Perth was ready for this. In the days leading up to the final at Celtic Park, St. Johnstone shirts could be seen everywhere. Scarves adorned railings, shops proclaiming their love for the club in their windows and banners tied to trees on roundabouts. The local council also pledged their support for the club. It wasn’t exactly “cup fever”, but on the eve of the final, you sensed important something was afoot. In the High Street, a loan piper played “Scotland the Brave” to steel the locals for what was about to happen, while in the sports shop, people queued for their Saints t-shirts, replica shirts and even tickets for the game. “It’s been a lovely atmosphere all week,” said the barmaid in nearby Dunkeld’s Tay Bridge hotel.

If anyone doubted the interest in cup finals on May 17, either side of the border, they should have been in Perth or North London when the two teams lifted their respective trophies. For St. Johnstone, it was all about making history for the club had never been to the final before, let alone win it.

Beating the neighbours

St. Johnstone and Dundee United are only 20 miles apart along the Tay, a “real river” where people stand in the water up to the waist and fish, which incidentally costs a packet. Of course, this is Scotland, where salmon come out of the dark, cold water ready-smoked. But the fact it was Dundee United in the final gave the game an extra edge.

The Arabs, as they are known, finished fourth in the Scottish Premiership and the Saints two places below them. In their four league meetings, St. Johnstone won three (2-0, 1-0, 3-0) and Dundee United one (4-0).

The two sides are very different: manager Tommy Wright named no less than five players over the age of 30 in the Saints’ starting line-up at Celtic, while United had six under the age of 25. Some of United’s talented youngsters have been interesting bigger clubs, but manager Jackie McNamara and his chairman insist that the club will not cash in on them. Players like Ryan Gauld, Gavin Gunning, Andy Robertson and Ryan Dow have all won praise for their performances in 2013-14.

That said, St. Johnstone have a jewel in their crown in Steve May, who hit 27 goals during the campaign. May, who looks like he might be more comfortable in a heavy metal mosh-pit, is also coveted by more senior clubs.

While the final was Saints’ first, although they have reached two League Cup finals, it was Dundee United’s 10th, of which they have won only two of the previous nine. The last of those was in 2010 when they beat Ross County.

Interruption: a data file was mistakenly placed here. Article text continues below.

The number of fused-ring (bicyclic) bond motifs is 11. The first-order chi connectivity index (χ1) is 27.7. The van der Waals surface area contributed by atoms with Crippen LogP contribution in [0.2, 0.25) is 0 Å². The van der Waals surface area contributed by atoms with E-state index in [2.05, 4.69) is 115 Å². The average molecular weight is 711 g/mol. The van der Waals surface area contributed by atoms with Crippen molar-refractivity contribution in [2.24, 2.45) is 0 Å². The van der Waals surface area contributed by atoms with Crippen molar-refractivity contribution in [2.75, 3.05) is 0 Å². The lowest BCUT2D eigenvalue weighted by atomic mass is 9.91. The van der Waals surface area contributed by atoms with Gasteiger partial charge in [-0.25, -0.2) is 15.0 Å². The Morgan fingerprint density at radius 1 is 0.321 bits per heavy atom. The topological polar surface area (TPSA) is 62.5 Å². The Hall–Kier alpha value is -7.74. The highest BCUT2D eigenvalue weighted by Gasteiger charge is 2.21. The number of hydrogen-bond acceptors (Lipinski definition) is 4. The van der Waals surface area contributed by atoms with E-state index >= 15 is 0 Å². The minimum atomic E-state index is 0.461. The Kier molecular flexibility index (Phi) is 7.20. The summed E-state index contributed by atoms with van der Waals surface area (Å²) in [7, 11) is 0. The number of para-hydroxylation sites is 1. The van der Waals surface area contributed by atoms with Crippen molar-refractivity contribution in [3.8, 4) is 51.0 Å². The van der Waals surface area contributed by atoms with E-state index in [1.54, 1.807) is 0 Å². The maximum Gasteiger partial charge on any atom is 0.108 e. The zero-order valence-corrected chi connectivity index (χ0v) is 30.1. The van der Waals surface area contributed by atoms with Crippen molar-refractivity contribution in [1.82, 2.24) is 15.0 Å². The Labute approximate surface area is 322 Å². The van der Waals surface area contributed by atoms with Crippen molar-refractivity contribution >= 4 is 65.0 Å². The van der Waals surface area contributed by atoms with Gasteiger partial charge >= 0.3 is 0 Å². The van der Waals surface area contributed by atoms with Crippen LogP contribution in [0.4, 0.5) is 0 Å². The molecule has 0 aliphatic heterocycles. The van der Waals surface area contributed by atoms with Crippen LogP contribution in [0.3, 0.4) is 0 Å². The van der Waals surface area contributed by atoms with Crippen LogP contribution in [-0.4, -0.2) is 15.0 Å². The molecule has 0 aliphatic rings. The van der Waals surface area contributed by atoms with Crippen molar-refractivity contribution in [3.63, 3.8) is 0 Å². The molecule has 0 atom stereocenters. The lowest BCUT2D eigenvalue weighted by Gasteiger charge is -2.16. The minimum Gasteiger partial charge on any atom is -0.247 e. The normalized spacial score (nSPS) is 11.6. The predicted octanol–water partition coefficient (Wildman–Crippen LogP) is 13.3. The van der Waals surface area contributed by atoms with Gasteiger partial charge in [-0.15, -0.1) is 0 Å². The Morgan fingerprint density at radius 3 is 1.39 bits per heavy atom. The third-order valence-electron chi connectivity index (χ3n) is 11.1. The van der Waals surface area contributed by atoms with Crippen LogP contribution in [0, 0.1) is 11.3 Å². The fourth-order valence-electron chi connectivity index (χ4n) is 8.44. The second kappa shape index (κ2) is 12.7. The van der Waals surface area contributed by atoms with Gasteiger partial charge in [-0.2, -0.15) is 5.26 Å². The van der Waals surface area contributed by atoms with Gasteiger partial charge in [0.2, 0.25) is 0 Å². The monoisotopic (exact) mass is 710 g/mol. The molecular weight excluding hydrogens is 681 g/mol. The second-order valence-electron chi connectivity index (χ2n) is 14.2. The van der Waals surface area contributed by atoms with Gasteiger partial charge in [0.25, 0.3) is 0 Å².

St Johnstone 2 (400x241)Punching above their weight

St. Johnstone are backed by G.S. Brown Construction, a family business that dates back to 1970. Their support allows the Saints to compete in a division where the average gate is way above the 3,806 that regularly turn up at McDiarmid Park. It’s a neat, functional and attractive stadium, very much of its time. You could argue that the Saints are actually very well supported. Perth has a population of around 43,500 and the near-4,000 average gate is almost 9% of that. There were expectations that between 15 and 20,000 people would be travelling to Celtic Park for the final.

The journey to Glasgow was interesting. I sat among St. Johnstone fans who were declaring their undying love for Stevie May, as well as their fierce hatred for all things English. I kept quiet, images of Mel Gibson and Braveheart going through my mind. Judging by the mood on the bus (ScotRail had decided to really help fans get to the game by having only a handful of trains in action) and by the noise at Glasgow Central station, all good natured and keen, the final itself would have an excellent atmosphere.

The game

According to the commentators, the vibe at Celtic Park was much better than Hampden Park, which is currently prettying itself up for the Commonwealth Games. Almost 48,000 people attended, which given that there’s no “Old Firm” club involved, was very good. In the past 50 years, this scenario has only happened nine times, such has been the dominance of Celtic and Rangers.

St. Johnstone conquered any nerves they might have in the early stages, but in the 33rd minute, Dundee United hit the woodwork through Ryan Dow. In added time in the first half, Steven Anderson opened the scoring for the Saints, heading home from five yards after Dundee United’s Polish keeper, Radoslaw Cierzniaki, flapped at a corner.

Dundee United struck the crossbar in the second period with a free kick from Nadir Ciftci, their Turkish striker. Six minutes from the end, though, the cup was won when the determined Steve MacLean chased a loose ball, challenged Cierzniak and turned the ball into the net as he lay on the ground. There was no coming back now for the team in orange.

May’s force will be with you…

St. Johnstone spent Sunday May 18 parading the gleaming Scottish FA Cup around the streets of Perth. There was more good news for the thousands of people who joined the celebrations. Scotland’s Young Player of the Year, Steve May, does not see a good reason to leave the club. Europe awaits Tommy Wright’s heroes!